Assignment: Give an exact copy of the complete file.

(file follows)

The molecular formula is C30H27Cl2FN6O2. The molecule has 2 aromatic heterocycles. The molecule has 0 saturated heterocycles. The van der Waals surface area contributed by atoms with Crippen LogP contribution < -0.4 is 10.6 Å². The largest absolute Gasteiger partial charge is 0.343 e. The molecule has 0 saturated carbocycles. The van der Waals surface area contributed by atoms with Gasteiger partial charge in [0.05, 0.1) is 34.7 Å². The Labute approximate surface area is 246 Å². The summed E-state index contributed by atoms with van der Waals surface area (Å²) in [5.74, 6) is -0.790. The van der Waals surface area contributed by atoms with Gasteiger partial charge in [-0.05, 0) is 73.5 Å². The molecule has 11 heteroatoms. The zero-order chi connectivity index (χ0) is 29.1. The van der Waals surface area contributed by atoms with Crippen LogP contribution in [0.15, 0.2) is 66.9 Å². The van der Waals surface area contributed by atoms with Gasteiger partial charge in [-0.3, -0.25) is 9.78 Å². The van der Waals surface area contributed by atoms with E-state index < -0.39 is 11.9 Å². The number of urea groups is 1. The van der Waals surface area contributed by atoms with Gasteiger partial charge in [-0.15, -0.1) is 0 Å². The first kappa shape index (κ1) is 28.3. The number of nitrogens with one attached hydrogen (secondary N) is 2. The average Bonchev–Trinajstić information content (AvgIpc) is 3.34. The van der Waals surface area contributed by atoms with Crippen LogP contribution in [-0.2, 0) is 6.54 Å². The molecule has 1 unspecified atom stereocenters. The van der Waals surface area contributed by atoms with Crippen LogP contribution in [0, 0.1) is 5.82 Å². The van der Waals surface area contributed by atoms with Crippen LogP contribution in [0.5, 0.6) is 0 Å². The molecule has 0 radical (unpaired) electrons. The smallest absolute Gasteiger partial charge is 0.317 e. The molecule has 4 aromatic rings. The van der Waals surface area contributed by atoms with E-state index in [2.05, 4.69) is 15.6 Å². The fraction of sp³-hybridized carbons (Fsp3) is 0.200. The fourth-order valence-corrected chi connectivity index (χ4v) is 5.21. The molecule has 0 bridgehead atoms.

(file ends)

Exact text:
The molecular formula is C30H27Cl2FN6O2. The molecule has 2 aromatic heterocycles. The molecule has 0 saturated heterocycles. The van der Waals surface area contributed by atoms with Crippen LogP contribution < -0.4 is 10.6 Å². The largest absolute Gasteiger partial charge is 0.343 e. The molecule has 0 saturated carbocycles. The van der Waals surface area contributed by atoms with Gasteiger partial charge in [0.05, 0.1) is 34.7 Å². The Labute approximate surface area is 246 Å². The summed E-state index contributed by atoms with van der Waals surface area (Å²) in [5.74, 6) is -0.790. The van der Waals surface area contributed by atoms with Gasteiger partial charge in [-0.05, 0) is 73.5 Å². The molecule has 11 heteroatoms. The zero-order chi connectivity index (χ0) is 29.1. The van der Waals surface area contributed by atoms with Crippen LogP contribution in [0.15, 0.2) is 66.9 Å². The van der Waals surface area contributed by atoms with Gasteiger partial charge in [-0.3, -0.25) is 9.78 Å². The van der Waals surface area contributed by atoms with E-state index < -0.39 is 11.9 Å². The number of urea groups is 1. The van der Waals surface area contributed by atoms with Gasteiger partial charge in [-0.15, -0.1) is 0 Å². The first kappa shape index (κ1) is 28.3. The number of nitrogens with one attached hydrogen (secondary N) is 2. The average Bonchev–Trinajstić information content (AvgIpc) is 3.34. The van der Waals surface area contributed by atoms with Crippen LogP contribution in [-0.2, 0) is 6.54 Å². The molecule has 1 unspecified atom stereocenters. The van der Waals surface area contributed by atoms with Crippen LogP contribution in [0, 0.1) is 5.82 Å². The van der Waals surface area contributed by atoms with Crippen LogP contribution in [0.5, 0.6) is 0 Å². The molecule has 0 radical (unpaired) electrons. The smallest absolute Gasteiger partial charge is 0.317 e. The molecule has 4 aromatic rings. The van der Waals surface area contributed by atoms with E-state index in [2.05, 4.69) is 15.6 Å². The fraction of sp³-hybridized carbons (Fsp3) is 0.200. The fourth-order valence-corrected chi connectivity index (χ4v) is 5.21. The molecule has 0 bridgehead atoms.